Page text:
I’ve been wanting to talk about boundaries in social dancing for a while. The reason it’s a tricky topic is because when we take the two roles dancers can have – being either a leader or a follower – it looks like the follower “should” do everything that the leader is leading to her. However it doesn’t mean that followers don’t have any say in what is being done to their body. I’m here to remind you that whatever boundaries apply in your everyday life, also apply in social dancing.
You Have the Right to Choose Who You Dance With
Let’s start with something you have power over even before the dance begins – you are free to choose who you dance with.
I know it’s generally expected that you “are nice” and dance with everybody, only saying no in extreme cases – like when the lead is hurting you or has very low standards in personal hygiene. However the reality is that you have the right to say no for whatever reason you have and you don’t even have to explain why.
You simply say “no, thank you” and smile. Your reasons for not wanting to dance with this person are valid, even if they might seem unreasonable to someone else. As long as you decline the invitation politely and respectfully, there is nothing wrong with saying “no”.
You Don’t Have to Do Everything the Leader is Asking
You remain in control even when the dance has started – you don’t have to do any moves or figures that make you uncomfortable, emotionally or physically, despite the leader leading them to you.
It’s true that when your partner is using physical blocking, holding you in place or something similar, you don’t have much choice, but for the most part there are plenty of moments where you can relax your frame and simply abort the movement.
For example, when I’m being lead too many turns or spins by my partner, but I am tired and don’t have the energy for that, I’ll relax my hands and skip some. I’m not being rude, I always smile, sometimes even verbally add that I’m too tired for that many spins. If they care about making the dance an enjoyable experience for both of you, they will understand.
(If you’re interested, I have another blog post with some specific examples of getting out of unsafe movements!)
You Have the Right to Not Dance in a Sensual Way
A more serious example would be when you are lead sensual moves (eg body rolls) but you feel uncomfortable dancing like this, in general or with that specific person.
Many popular social dance styles nowadays are quite sensual, eg kizomba or bachata, so some people would think – if you’re not dancing sensually, are you dancing [insert dance style] at all? The answer is yes, you can dance those styles in a non-sensual way (and that’s probably how it was danced originally). Leaders would simply need to stick to the basics, use more turns and play with footwork or arms.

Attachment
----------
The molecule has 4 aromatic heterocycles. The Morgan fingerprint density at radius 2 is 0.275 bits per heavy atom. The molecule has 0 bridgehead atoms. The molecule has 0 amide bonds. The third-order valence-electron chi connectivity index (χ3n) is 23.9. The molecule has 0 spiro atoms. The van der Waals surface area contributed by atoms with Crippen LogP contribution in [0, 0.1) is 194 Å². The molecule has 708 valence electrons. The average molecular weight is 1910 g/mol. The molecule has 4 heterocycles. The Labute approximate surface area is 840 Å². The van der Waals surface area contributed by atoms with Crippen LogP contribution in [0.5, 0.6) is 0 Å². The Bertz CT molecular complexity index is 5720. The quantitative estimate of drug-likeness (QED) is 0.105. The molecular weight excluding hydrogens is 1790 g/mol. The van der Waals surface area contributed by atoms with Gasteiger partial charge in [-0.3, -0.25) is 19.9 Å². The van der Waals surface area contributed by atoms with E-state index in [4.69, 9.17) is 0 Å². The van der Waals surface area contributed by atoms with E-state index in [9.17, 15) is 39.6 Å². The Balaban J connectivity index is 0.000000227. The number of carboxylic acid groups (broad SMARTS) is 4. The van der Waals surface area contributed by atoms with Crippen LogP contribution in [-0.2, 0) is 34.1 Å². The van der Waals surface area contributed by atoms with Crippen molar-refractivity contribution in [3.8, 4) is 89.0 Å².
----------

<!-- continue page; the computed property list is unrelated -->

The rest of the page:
Therefore, as a follower, you definitely have the right to not do the sensual moves, even if they are lead to you. If your partner is getting uncomfortably close to you, you can gently pull back. Any socially intelligent person will understand your signals and tone it down. If they don’t, you have the choice of never accepting an invite from this person again. If everyone in your community dances in a sensual way, you have the choice of not dancing this style at all.
It’s Your Responsibility to Cancel Dangerous Movements
There might be some movements that are a risk to your health, but the leader doesn’t know that, for example you cannot do cambrés or dips because of a back injury or something like that. In this instance it’s your responsibility to take care of your body and not do those moves despite the leader leading them to you. Even if you don’t have any injuries, doing more advanced movements has a potential to hurt you if you are not fit or flexible enough.
When this is the case and the leader is about to lead you something that would make your neck or back hurt the next day, stop following or wiggle out of it and explain that you can’t do it because you’re worried about your back/neck/etc. As long as you do it politely, the leaders will happily take that into account and avoid this movement during the rest of the dance. I typically cancel more difficult movements when I am sensing that the leader won’t offer me as much support as I need or is rushing through them.
We’re all part of the social dancing community because dancing is fun. It shouldn’t be painful or unpleasant and there is no need to put yourself into uncomfortable situations. You have the option of choosing who you’re dancing with and deciding not to follow through with movements that cause discomfort in any way. Take care of yourselves and see you in the next blog post!